1987 - 1996 F150 & Larger F-Series Trucks1987 - 1996 Ford F-150, F-250, F-350 and larger pickups - including the 1997 heavy-duty F250/F350+ trucks
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I have a set of shorty headers on my truck. Each header has an O2 bung in the collector. Currently, my stock exhaust system has the O2 sensor mounted in a short balance tube between the 2 bank pipes just before they enter the first catalytic converter. I'm looking to install a new exhaust system. Where to put the O2 sensor?
The header bung(s) are really convenient. Would placing the sensor in one header collector cause any issues for proper metering of oxygen content being that it would only be sensing that one bank? Would the close proximity to the exhaust ports be too hot for the stock sensor?
Or, should I place a sensor in each bank and wire the 2 sensors in parallel? I suspect wiring them in series would cause false readings. But, would 2 sensors create a funky reading? I suppose these sensors register their findings by resistance variations in the 12v power in a similar manner as electric temp and pressure sensors do. I also suppose that both would be read as whichever offers the strongest signal.
Or, should I stick with the "stock" method and install a bung centered in the balance tube?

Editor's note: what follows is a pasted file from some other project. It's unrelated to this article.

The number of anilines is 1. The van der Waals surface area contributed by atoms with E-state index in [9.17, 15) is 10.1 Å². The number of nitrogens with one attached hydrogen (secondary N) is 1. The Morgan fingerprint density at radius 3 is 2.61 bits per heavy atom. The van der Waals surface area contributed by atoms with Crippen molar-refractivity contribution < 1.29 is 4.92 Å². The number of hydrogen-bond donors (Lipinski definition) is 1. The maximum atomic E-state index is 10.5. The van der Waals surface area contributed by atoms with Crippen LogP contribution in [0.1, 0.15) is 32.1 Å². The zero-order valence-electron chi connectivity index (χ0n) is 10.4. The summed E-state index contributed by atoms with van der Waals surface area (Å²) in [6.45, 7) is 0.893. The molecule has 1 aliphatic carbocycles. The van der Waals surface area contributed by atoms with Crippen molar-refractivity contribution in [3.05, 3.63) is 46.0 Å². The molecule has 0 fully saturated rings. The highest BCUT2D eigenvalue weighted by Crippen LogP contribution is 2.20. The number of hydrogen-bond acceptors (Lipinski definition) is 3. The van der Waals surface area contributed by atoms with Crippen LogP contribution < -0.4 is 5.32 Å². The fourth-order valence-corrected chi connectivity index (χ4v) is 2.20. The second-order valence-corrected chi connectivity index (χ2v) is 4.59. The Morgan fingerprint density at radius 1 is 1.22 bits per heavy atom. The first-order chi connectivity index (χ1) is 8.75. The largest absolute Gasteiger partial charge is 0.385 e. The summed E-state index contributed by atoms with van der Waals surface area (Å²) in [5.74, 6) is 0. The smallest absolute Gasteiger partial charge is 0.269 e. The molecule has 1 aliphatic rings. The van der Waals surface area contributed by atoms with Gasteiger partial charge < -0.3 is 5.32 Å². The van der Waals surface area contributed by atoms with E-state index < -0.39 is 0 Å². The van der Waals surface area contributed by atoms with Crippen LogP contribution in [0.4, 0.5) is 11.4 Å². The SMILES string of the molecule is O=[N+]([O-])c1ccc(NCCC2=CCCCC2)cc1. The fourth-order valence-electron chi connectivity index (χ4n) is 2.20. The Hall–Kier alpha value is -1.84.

The new headers you have wih the bung in the collectors are more for the Sequential EFI system which each cylinder get's it's own injector pulse width from the EEC. Since our system of Speed Density for the trucks is batch fired, there is only "1" bung and that is the right @ the "Y". That's the best location for your setup. If you did the Speed Density to MAF setup, then having the O2 bung in the colector is a (+). You will need 1 O2 sensor in each bank so the EEC can monitor if either side is running Rich or Lean.
I have thought about the notion of wiring in "2" HEGO sensors, since all I would need to do is get a driver side exhaust manifold with the O2 sensor bung and use the passenger side one together. For some reason, the passenger side exhaust manifold had an O2 sensor bung. I think someone got it by mistake.
Edit: If I'm wrong, someone correct me. This was my understanding after much research, but I could have been mislead in my reading of the O2 sensor and the placement in the collectors and "Y" pipe.
1992 F-150 I6 4.9L 300 110K 4x4, SuperCab, Manual
1992 F-150 V8 302 156K 4x4, SuperCab, Auto
"He's one brick shy of a load..."
"These ideas, evaluations, opinions are representations of real-life scenarios and backed by Murphy's Law..."
"Inferior parts lead to immediate failure sooner than later..."
You only need one oxygen sensor,I put mine in the passenger's side collector,engine has ran fine for 2 years just reading one bank.(well,it was running fine,now needs a timing chain so it will run again,waiting for it to stop raining for more than a day so I can fix it.)
__________________ I'LL KEEP MY GOD,MY GUNS MY FREEDOM AND MY MONEY YOU KEEP "THE CHANGE"!!
1995 f150 xlt extended cab flareside 5.0 33" tires 3" body lift
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